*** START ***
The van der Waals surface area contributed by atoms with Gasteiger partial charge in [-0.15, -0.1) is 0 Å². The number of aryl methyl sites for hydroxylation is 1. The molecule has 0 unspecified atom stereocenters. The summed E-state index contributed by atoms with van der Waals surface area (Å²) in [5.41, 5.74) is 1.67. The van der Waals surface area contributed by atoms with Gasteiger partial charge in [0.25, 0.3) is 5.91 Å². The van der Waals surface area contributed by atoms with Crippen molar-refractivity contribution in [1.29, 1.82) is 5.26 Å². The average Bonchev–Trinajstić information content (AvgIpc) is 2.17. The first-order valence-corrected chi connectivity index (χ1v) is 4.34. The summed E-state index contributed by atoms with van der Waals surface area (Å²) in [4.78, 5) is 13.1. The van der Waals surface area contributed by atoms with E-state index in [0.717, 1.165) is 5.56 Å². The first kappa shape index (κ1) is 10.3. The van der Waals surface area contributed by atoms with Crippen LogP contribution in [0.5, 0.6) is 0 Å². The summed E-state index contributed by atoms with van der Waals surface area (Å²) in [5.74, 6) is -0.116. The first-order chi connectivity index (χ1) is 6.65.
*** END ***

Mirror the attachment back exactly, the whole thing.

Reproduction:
The van der Waals surface area contributed by atoms with Gasteiger partial charge in [-0.15, -0.1) is 0 Å². The number of aryl methyl sites for hydroxylation is 1. The molecule has 0 unspecified atom stereocenters. The summed E-state index contributed by atoms with van der Waals surface area (Å²) in [5.41, 5.74) is 1.67. The van der Waals surface area contributed by atoms with Gasteiger partial charge in [0.25, 0.3) is 5.91 Å². The van der Waals surface area contributed by atoms with Crippen molar-refractivity contribution in [1.29, 1.82) is 5.26 Å². The average Bonchev–Trinajstić information content (AvgIpc) is 2.17. The first-order valence-corrected chi connectivity index (χ1v) is 4.34. The summed E-state index contributed by atoms with van der Waals surface area (Å²) in [4.78, 5) is 13.1. The van der Waals surface area contributed by atoms with E-state index in [0.717, 1.165) is 5.56 Å². The first kappa shape index (κ1) is 10.3. The van der Waals surface area contributed by atoms with Crippen LogP contribution in [0.5, 0.6) is 0 Å². The summed E-state index contributed by atoms with van der Waals surface area (Å²) in [5.74, 6) is -0.116. The first-order chi connectivity index (χ1) is 6.65.